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Glassdoor now lets you filter company ratings by demographics

Despite efforts from companies to create equitable environments, it’s clear that employees of a certain demographics, like Black women, sometimes have very different experiences from their counterparts. Glassdoor aims to better surface those experiences through a new feature that allows folks to filter ratings by demographics.

Up until now, Glassdoor only presented an overall ranking for a specific company, so there was no way to easily determine if, for example, Black women feel the same as white men, or if Latino men feel similarly to Asian men. In addition to race, Glassdoor now allows people to filter by gender identity, parental or caregiver status, disability, sexual orientation and veteran status.

Overall, Black employees are less satisfied at work in comparison to all employees, according to new preliminary research from Glassdoor. The research is based on the more than 187,000 employees across more than 3,300 companies who have provided demographic data.

Image Credits: Glassdoor

That same research showed Apple had the highest overall company rating among Black employees, with an average rating of 4.2 out of five. Apple’s overall company rating from that sample size is 3.9.

“Because these data are so new — having been collected within just the last four months — it’s important to resist the urge to make sweeping claims based on early data,” Glassdoor Data Scientist Amanda Stansell and Chief Economist Andrew Chamberlain said in the report. “The averages we’ve reported above are not derived from representative probability samples of company workforces — they represent data shared anonymously by Glassdoor users at this time. Readers should therefore take some caution in making conclusive, company-wide inferences about the state of race and employee satisfaction.”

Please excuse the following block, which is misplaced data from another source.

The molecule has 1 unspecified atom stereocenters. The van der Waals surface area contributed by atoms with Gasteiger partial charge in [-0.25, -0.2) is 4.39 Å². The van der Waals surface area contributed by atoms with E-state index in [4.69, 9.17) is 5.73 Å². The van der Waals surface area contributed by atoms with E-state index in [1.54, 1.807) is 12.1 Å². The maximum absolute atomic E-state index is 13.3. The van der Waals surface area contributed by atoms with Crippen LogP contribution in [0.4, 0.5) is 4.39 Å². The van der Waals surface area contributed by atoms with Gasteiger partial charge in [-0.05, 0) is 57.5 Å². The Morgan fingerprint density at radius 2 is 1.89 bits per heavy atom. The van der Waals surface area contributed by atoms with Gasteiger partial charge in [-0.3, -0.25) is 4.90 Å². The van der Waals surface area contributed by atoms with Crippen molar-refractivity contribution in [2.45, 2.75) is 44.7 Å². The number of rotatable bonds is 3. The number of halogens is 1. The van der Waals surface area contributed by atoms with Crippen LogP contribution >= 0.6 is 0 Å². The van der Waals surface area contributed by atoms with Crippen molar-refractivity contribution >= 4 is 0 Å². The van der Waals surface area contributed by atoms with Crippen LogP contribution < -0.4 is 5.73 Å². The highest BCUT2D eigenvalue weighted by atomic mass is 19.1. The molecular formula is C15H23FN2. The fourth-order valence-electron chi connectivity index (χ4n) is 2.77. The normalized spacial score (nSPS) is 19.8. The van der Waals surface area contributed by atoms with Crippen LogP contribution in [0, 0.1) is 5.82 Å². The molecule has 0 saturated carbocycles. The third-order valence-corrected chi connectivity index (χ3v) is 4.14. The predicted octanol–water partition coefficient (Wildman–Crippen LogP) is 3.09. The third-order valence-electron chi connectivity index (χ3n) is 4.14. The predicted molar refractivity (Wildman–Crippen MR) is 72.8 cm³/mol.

Instacart to eliminate about 2,000 jobs and GitHub head of HR resigns

Hey y’all. You’ve just landed on Human Capital, the weekly newsletter that details the latest in labor, and diversity and inclusion in tech. The week kicked off with GitHub making a public apology to the person the company terminated for cautioning his employees about Nazis in D.C. on the day of the insurrection at the U.S. Capitol.

Later in the week, Google revoked corporate access from AI ethicist Margaret Mitchell in what some are saying is reminiscent of the company’s treatment of Dr. Timnit Gebru. Meanwhile, Instacart is making some changes to its platform that will result in job loss. 

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GitHub’s head of HR resigns; company offers fired Jewish employee his job back

A GitHub internal investigation revealed the company made “significant errors of judgment and procedure” in the firing of the Jewish employee who cautioned his coworkers about the presence of Nazis in the D.C. area on the day of insurrection at the U.S. Capitol.

In a blog post, GitHub COO Erica Brescia said the company’s head of HR took full responsibility for what happened and resigned from the company yesterday. GitHub did not disclose the name of the person who resigned, but it’s widely known that Carrie Olesen was the chief human resources officer at GitHub.

GitHub said it has “reversed the decision to separate with the employee” and is talking to his representative.

“To the employee we wish to say publicly: We sincerely apologize,” Brescia said in the blog post. However, the terminated employee previously told me that he did not want his job back but instead some other form of reconciliation.

Google AI ethicist under investigation 

Google is investigating AI ethicist Margaret Mitchell for reportedly using automated scripts to find examples of mistreatment of Dr. Timnit Gebru, according to Axios. Gebru says she was fired from Google while Google has maintained that she resigned. In a statement to Axios, Google said the company had locked Mitchell’s account: